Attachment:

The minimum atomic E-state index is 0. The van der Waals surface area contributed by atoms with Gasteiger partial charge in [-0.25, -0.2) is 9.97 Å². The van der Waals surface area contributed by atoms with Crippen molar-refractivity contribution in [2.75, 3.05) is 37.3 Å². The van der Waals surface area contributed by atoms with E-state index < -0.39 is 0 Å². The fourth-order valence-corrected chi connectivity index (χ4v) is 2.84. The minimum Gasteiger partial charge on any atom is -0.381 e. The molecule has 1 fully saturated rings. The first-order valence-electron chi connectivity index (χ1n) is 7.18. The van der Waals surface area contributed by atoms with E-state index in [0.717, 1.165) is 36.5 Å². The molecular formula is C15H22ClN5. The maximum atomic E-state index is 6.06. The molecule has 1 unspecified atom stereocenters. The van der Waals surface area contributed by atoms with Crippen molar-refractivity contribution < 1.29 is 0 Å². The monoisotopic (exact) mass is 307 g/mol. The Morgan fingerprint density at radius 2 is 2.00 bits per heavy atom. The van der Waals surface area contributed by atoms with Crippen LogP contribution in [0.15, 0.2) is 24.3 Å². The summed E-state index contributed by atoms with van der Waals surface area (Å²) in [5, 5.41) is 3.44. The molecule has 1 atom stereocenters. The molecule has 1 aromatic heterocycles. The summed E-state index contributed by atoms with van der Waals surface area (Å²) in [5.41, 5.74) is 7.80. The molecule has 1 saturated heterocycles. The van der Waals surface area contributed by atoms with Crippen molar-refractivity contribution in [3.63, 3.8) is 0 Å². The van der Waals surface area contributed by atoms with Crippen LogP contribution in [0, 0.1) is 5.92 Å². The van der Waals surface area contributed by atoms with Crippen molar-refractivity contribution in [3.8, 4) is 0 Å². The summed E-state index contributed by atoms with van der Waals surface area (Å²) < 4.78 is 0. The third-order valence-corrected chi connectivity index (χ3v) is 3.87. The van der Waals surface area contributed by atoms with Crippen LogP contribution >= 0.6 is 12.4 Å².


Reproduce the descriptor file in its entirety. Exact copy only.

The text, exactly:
The minimum atomic E-state index is 0. The van der Waals surface area contributed by atoms with Gasteiger partial charge in [-0.25, -0.2) is 9.97 Å². The van der Waals surface area contributed by atoms with Crippen molar-refractivity contribution in [2.75, 3.05) is 37.3 Å². The van der Waals surface area contributed by atoms with E-state index < -0.39 is 0 Å². The fourth-order valence-corrected chi connectivity index (χ4v) is 2.84. The minimum Gasteiger partial charge on any atom is -0.381 e. The molecule has 1 fully saturated rings. The first-order valence-electron chi connectivity index (χ1n) is 7.18. The van der Waals surface area contributed by atoms with E-state index in [0.717, 1.165) is 36.5 Å². The molecular formula is C15H22ClN5. The maximum atomic E-state index is 6.06. The molecule has 1 unspecified atom stereocenters. The van der Waals surface area contributed by atoms with Crippen molar-refractivity contribution < 1.29 is 0 Å². The monoisotopic (exact) mass is 307 g/mol. The Morgan fingerprint density at radius 2 is 2.00 bits per heavy atom. The van der Waals surface area contributed by atoms with Crippen LogP contribution in [0.15, 0.2) is 24.3 Å². The summed E-state index contributed by atoms with van der Waals surface area (Å²) in [5, 5.41) is 3.44. The molecule has 1 atom stereocenters. The molecule has 1 aromatic heterocycles. The summed E-state index contributed by atoms with van der Waals surface area (Å²) in [5.41, 5.74) is 7.80. The molecule has 1 saturated heterocycles. The van der Waals surface area contributed by atoms with Crippen molar-refractivity contribution in [3.63, 3.8) is 0 Å². The van der Waals surface area contributed by atoms with Crippen LogP contribution in [0, 0.1) is 5.92 Å². The van der Waals surface area contributed by atoms with Crippen molar-refractivity contribution in [3.8, 4) is 0 Å². The summed E-state index contributed by atoms with van der Waals surface area (Å²) < 4.78 is 0. The third-order valence-corrected chi connectivity index (χ3v) is 3.87. The van der Waals surface area contributed by atoms with Crippen LogP contribution >= 0.6 is 12.4 Å².